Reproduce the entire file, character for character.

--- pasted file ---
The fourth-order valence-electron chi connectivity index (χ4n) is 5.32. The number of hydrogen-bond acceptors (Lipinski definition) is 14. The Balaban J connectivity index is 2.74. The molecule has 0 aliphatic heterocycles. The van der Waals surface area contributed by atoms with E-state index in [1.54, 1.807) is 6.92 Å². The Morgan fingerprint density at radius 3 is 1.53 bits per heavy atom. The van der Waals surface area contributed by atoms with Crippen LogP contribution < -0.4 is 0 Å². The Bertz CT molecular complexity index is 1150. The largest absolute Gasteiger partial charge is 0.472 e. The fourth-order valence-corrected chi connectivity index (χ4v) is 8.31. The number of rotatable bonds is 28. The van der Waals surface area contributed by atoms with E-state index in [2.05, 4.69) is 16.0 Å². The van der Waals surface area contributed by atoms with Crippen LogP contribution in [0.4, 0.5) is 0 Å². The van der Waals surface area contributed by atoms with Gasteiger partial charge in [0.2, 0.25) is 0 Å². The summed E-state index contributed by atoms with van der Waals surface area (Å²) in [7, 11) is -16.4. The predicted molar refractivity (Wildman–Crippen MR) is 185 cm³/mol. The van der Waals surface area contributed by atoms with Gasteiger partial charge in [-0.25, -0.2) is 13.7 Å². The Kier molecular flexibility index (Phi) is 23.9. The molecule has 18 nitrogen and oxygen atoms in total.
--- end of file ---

The fourth-order valence-electron chi connectivity index (χ4n) is 5.32. The number of hydrogen-bond acceptors (Lipinski definition) is 14. The Balaban J connectivity index is 2.74. The molecule has 0 aliphatic heterocycles. The van der Waals surface area contributed by atoms with E-state index in [1.54, 1.807) is 6.92 Å². The Morgan fingerprint density at radius 3 is 1.53 bits per heavy atom. The van der Waals surface area contributed by atoms with Crippen LogP contribution < -0.4 is 0 Å². The Bertz CT molecular complexity index is 1150. The largest absolute Gasteiger partial charge is 0.472 e. The fourth-order valence-corrected chi connectivity index (χ4v) is 8.31. The number of rotatable bonds is 28. The van der Waals surface area contributed by atoms with E-state index in [2.05, 4.69) is 16.0 Å². The van der Waals surface area contributed by atoms with Crippen LogP contribution in [0.4, 0.5) is 0 Å². The van der Waals surface area contributed by atoms with Gasteiger partial charge in [0.2, 0.25) is 0 Å². The summed E-state index contributed by atoms with van der Waals surface area (Å²) in [7, 11) is -16.4. The predicted molar refractivity (Wildman–Crippen MR) is 185 cm³/mol. The van der Waals surface area contributed by atoms with Gasteiger partial charge in [-0.25, -0.2) is 13.7 Å². The Kier molecular flexibility index (Phi) is 23.9. The molecule has 18 nitrogen and oxygen atoms in total.